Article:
A childhood lost in a crisis of identity

A childhood lost in a crisis of identity

Group of children

I snapped my fingers to break his trance. It was unusual that my bubbly ten-year-old was in a pensive mood. Carelessly toying with his white skull-cap, he fired a query that pinned me down, “do we have the papers, mom? he asked. Helplessly, I faked a smile onto my quivering lips. Our papers were in place, however, the heart to expose my child to an identity crisis at his age wasn’t.

It was a paradigm shift, the fabric of his dreams that kept him awake were made of Chandrayaan 2, he spelt and pronounced Kailasavadivoo Sivan just right and he even took steps to emulate him. He dreamt to be both—a rocket scientist and an astronaut, that way he could venture into space as well as newsrooms. Technology has advanced since Kalpana Chawla, he frequently assured me. His nervousness, therefore, pained me. How fair was it to divert a child’s google search from ISRO to NRC and CAA?

It was equally alarming that my daughter, a seventh-grader was trying to locate ‘Shaheen Bagh’ on google maps. Assam was suddenly more than geography and tea plantations. Assam was now a scary story. The words ‘detention camps’ terrified her and she desperately wondered if it was a mistake to put it in the Indian context.

The last time I encountered ‘fascism’ and ‘nationalism’, was when they fetched me a 10 on 10 for the crisp essays I wrote when I was her age.

Times have certainly changed dramatically. She finds the evidence of this strewn over newspapers, its echo resounds in newsrooms, chants of ‘azaadi’ don’t seem obsolete anymore and have found their way out of history books catapulted straight into the protest and human chains right outside my own window, my very street.

It isn’t paranoia. Present national discourse ranging from farmer suicides to electrocuting women protesters only buttress my fears.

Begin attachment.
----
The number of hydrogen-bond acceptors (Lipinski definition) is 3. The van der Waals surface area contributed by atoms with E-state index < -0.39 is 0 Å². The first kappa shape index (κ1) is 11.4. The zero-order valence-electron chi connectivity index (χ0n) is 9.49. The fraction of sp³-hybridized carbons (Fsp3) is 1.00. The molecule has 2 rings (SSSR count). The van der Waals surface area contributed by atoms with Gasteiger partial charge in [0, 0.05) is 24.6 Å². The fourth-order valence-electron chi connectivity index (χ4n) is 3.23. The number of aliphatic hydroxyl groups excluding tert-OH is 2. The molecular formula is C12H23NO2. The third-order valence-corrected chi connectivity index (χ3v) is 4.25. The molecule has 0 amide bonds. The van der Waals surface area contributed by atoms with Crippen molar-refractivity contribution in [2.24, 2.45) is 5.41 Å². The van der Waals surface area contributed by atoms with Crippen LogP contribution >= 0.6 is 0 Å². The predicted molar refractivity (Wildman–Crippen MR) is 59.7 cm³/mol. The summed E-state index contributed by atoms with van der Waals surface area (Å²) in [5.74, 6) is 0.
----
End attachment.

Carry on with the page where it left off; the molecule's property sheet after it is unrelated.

Gone are our ‘Malgudi Days’ when children’s conversation was peppered by the latest Khan movie and Sachin’s century. The blanket classification of all friends and peers, neighbours and relatives, city and countrymen into only ‘bhakts’ and ‘tukde-tukde gang’ is appalling. ‘Tragic’ would be insufficient to describe the state of affairs.

Why on earth is the ‘superpower in waiting’ digging out demons buried decades and centuries earlier? Hadn’t we by burying them built the edifice of free India? Inviting them to haunt and hound us will be cancerous for the health of this great nation. These skulls are speed breakers, potholes and pitfalls in the path of our country’s success and glory. The venom of hatred is gnawing at our hearts, desensitising us even to the hunger pangs of over 20 crore fellow Indians who will sleep hungry tonight.

Isn’t it incumbent on a family of more than 130 crore to care for 35 million of its children who have never been to school?

Shouldn’t a citizen’s loyalty to the nation be gauged by his efforts and passion to fight the evils of rape and violence, of child labour and drug abuse? India lies not at the mercy of self-proclaimed patriots. I challenge them to invent a paper that can record one’s love and emotions, sweat and service to the nation.

Can hatred ever overpower love and justice?

As the storm of fears abates in my mind, I proceeded to pass on this legacy of resistance and resilience to my children, as best as I could considering their innocent age.

Patriotism is not about settling scores or demeaning fellow countrymen but in feeding a hungry soul and shifting children from garages and tea stalls to classrooms.

They hung onto every word of my sermon and realised how real power lies not in openly wielding and firing from your gun but in fearlessly standing your ground and upholding brotherhood.

I kissed them goodnight with a ‘goli maro hatred ko!’

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